Sheffield hospital chosen as one of the first to roll out Covid vaccine
Written by Rother Radio News on 02/12/2020
Sheffield Teaching Hospitals will be among the first UK hospitals to receive the Covid vaccine, according to a report seen by Sky News.
Health secretary Matt Hancock has confirmed that there are 50 hospitals across the country which are set up to receive the Pfizer Biontech vaccine.
The vaccine, which will be ready for roll-out in the next few days, has been approved by the Medicines and Healthcare products Regulatory Agency (MHRA).
The head of NHS England Sir Simon Stevens confirmed in a Downing Street press conference this evening that yhe first coronavirus vaccine doses will be given to patients at 50 hospital hubs next week.
That list includes Sheffield and Leeds with people over 80 and care home staff set to get the first doses of the Pfizer vaccine at hospitals from next week.
Sir Simon said: “Typically they may be people who were already down to come into hospital next week for an outpatient appointment.
“If you are going to be one of those people next or in the weeks that follow, the hospital will get in touch with you.
“You don’t need to do anything about it yourself.”
In a press conference earlier this morning, Dr June Raine, interim Chief Executive of the Medicines and Healthcare products Regulatory Agency (MHRA) said that the vaccine had been subject to the “most rigorous scientific assessment”.
She stressed that no corners had been cut in approving the Biontech vaccine, which will be offered first to those most at risk of dying from the disease.
Now, in a list seen by Sky News, the first 50 hospitals in England to roll-out the vaccine have been revealed, The Mirror reports.
Sheffield Teaching Hospitals is on the list as is Leeds Teaching Hospital.
Full list of hospitals to receive the vaccine
- Blackpool Teaching Hospitals
- Brighton and Sussex University Hospitals
- Cambridge University Hospitals
- Chesterfield Royal Hospital
- Countess of Chester Hospital
- Croydon University Hospital
- Dartford and Gravesham Hospitals
- Dorset County Hospitals
- East and North Hertfordshire Hospitals
- East Kent Hospitals
- East Suffolk and North Essex Hospitals
- Frimley Health NHS Foundation Trust
- Gloucestershire Hospitals
- Great Western Hospitals
- Guys & St Thomas NHS Trust
- James Paget University Hospitals
- Kings College Hospital
- Princess Royal University Hospital, Kings
- Lancashire Teaching Hospital
- Leeds Teaching Hospital
- Leicester Partnership NHS Trust
- Liverpool University Hospitals
- Medway NHS Foundation Trust
- Mid and South Essex Hospitals
- Milton Keynes University Hospital
- Norfolk and Norwich University Hospital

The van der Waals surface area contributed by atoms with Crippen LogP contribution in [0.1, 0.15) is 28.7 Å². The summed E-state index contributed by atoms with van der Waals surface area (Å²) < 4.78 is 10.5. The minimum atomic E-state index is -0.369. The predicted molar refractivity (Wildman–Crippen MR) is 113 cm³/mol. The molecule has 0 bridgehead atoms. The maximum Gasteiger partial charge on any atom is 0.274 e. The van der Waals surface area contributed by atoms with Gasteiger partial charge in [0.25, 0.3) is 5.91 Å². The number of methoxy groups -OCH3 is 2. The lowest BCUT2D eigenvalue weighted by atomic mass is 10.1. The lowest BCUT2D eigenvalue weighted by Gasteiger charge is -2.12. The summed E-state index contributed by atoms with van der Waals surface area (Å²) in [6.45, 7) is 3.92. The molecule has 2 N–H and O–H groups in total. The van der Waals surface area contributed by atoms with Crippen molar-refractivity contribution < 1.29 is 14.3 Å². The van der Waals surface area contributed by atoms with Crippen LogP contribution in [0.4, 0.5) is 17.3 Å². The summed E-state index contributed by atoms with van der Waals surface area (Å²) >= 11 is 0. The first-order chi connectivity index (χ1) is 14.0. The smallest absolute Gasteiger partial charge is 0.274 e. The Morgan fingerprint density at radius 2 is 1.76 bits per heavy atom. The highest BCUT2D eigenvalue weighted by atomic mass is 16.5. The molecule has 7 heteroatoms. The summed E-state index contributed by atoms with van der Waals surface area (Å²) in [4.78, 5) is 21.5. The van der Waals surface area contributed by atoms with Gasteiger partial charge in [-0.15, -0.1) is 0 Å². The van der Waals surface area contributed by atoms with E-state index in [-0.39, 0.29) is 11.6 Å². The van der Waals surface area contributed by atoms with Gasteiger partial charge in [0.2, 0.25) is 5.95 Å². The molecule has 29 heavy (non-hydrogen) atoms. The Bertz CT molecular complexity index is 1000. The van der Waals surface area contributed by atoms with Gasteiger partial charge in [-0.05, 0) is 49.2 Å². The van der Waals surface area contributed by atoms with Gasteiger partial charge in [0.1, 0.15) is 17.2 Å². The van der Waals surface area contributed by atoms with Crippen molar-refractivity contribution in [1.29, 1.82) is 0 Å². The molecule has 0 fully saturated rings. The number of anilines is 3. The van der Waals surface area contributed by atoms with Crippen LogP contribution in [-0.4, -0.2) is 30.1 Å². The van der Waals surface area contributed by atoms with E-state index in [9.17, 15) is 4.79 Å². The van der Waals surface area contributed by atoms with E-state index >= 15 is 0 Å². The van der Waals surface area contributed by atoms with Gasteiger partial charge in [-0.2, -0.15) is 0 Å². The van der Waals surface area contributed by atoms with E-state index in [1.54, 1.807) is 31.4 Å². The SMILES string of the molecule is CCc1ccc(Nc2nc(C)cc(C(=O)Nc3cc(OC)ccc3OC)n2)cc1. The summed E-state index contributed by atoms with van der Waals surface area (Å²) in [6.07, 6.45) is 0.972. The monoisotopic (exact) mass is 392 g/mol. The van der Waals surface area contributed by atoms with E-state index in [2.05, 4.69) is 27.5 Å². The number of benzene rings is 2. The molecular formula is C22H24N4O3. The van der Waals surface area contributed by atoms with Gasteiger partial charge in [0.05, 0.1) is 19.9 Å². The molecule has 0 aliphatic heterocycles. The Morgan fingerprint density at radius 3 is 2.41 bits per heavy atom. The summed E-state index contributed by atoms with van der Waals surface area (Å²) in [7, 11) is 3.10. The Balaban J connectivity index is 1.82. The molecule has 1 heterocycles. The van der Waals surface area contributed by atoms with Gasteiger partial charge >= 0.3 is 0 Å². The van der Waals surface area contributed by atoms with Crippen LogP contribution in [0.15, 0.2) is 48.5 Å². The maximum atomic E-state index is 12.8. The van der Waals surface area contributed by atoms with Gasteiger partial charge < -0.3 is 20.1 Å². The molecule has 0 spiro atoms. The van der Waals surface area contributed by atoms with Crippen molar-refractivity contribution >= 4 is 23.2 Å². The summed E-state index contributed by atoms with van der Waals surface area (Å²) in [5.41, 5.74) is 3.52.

- Northampton General Hospital
- North Bristol NHS Foundation Trust
- North West Anglia Foundation Trust
- Nottingham University Hospitals
- Oxford Health NHS Foundation Trust
- Portsmouth Hospital University
- Royal Cornwall Hospitals
- Royal Free London NHS Foundation Trust
- Salford Royal NHS Foundation Trust
- Sheffield Teaching Hospitals
- Sherwood Forest Hospitals
- Shrewsbury and Telford NHS Trust
- Stockport NHS Foundation Trust
- St George’s University Hospitals
- The Newcastle Upon Type Hospitals
- University College Hospitals
- University Hospitals Birmingham
- University Hospitals Coventry and Warwickshire
- University Hospitals Derby Burton
- University Hospitals of North Midlands
- University Hospitals Plymouth
- United Lincolnshire Hospitals
- Walsall Healthcare
- West Hertfordshire Hospitals
- Wirral University Teaching Hospital
- Worcestershire Acute Hospitals
- Yeovil District Hospital
The first people to get the vaccine could now be vaccinated as early as next Monday.
It will first be offered to residents in a care home for older adults, and their carers; it will then be offered to those over the age of 80, alongside frontline health and social care workers.
This first priority phase will then continue down the ages, until everyone over the age of 50 – or those under the age of 50 and with certain health conditions – have been offered the vaccine.
The UK will be the first country in the world to have a clinically-authorised vaccine to roll out.
Mr Hancock said: “So from early next week we will start that programme of vaccinating people against Covid-19 here in this country.
“And as we know from earlier announcements, this vaccine is effective. The MHRA have approved it as clinically safe. And we have a vaccine, so it’s very good news.”
He said he’d spoken to health ministers in Wales, Scotland and Northern Ireland to share the news and plans for the rollout.
But he did say that it was not yet clear how much the vaccine stops people from transmitting the virus.
He said: “While we know that this vaccine protects you from getting ill with Covid – we don’t yet know how much it stops you transmitting Covid until we roll it out broadly.
“We will, of course, be monitoring that very carefully. Therefore, we will vaccinate according to protecting the people who need the protection most, according to those who are vulnerable from Covid.
“So, that is part of the plan. The plan is to get this rolled out, according to the clinical prioritisation that the advisers will set out.”